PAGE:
United States: During the first eight
months of 2003, the United States imported over 335,000 tons of pork, an
increase of over 15 percent from 2002. In
2004, U.S. pork imports are expected to follow this trend, growing by almost 10
percent to reach an estimated 624,000 tons.
U.S. consumer demand for pork loins, ribs and bellies remains strong,
especially in light of higher beef prices.
Imports from the EU, and especially from Canada, are increasing.
However, U.S. imports will need to comply with COOL regulations as they
take effect at the end of the third quarter of 2004. For further information on
COOL, please refer to the following internet website: http://www.ams.usda.gov/cool/.
pork production continues to decline as retiring farmers leave the industry.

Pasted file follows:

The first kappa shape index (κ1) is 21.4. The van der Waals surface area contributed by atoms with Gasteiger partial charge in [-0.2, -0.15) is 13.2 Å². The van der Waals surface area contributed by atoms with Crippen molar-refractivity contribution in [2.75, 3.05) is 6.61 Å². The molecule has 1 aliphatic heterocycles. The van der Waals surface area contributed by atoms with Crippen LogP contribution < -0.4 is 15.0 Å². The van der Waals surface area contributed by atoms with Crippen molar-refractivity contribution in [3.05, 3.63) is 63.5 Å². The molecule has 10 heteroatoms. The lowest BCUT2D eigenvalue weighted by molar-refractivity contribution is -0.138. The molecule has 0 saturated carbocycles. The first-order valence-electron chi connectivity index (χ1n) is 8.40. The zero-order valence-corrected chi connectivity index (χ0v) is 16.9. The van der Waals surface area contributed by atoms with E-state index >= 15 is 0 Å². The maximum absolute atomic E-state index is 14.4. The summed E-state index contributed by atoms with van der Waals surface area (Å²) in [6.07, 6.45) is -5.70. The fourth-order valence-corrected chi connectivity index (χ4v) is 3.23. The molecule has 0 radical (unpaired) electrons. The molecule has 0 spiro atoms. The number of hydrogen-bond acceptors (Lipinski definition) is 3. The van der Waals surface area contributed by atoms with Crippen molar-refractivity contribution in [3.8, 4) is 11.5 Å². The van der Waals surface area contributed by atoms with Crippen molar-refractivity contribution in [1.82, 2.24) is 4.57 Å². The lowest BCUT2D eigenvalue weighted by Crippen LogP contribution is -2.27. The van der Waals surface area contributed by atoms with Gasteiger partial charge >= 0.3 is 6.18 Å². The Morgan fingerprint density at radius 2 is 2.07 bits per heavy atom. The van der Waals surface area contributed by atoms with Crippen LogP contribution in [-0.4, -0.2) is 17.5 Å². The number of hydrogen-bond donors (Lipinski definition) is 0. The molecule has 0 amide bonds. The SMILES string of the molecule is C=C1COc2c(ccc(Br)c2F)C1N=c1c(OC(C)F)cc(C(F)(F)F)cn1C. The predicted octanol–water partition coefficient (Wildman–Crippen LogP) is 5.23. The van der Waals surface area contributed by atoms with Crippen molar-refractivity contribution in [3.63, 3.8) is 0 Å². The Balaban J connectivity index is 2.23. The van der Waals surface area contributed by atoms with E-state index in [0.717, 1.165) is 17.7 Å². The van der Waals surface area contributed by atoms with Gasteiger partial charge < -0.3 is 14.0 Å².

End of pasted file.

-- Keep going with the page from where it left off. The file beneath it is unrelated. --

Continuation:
During the last decade, pork production declined by about 10 percent,
while the number of hog producers fell by a third.
At the same time, Japan’s total pork consumption grew by almost 9
percent, making Japan the world’s largest pork importer.
Although overall import demand remains relatively strong, Japan continues
to protect its domestic pork market with a gate price system, which includes a
special safeguard provision designed to trigger when quarterly imports exceed
the average of the three previous corresponding quarters by 19 percent or more.
On August 1, 2003, Japan imposed a safeguard
pork imports, which will remain in effect through March 31, 2004, the end of the Japanese
fiscal year. The measure raises the
gate price for carcass imports from 409 Yen to 510 Yen per kg ($1.54 per lb to
$1.92 per lb), and the gate price for pork meat cuts from 546 to 681 Yen per kg
($2.05 per lb to $2.56 per lb). For
2004, Japanese pork imports are expected to remain at the 2003 level, as Japan
consumes existing supplies of frozen pork.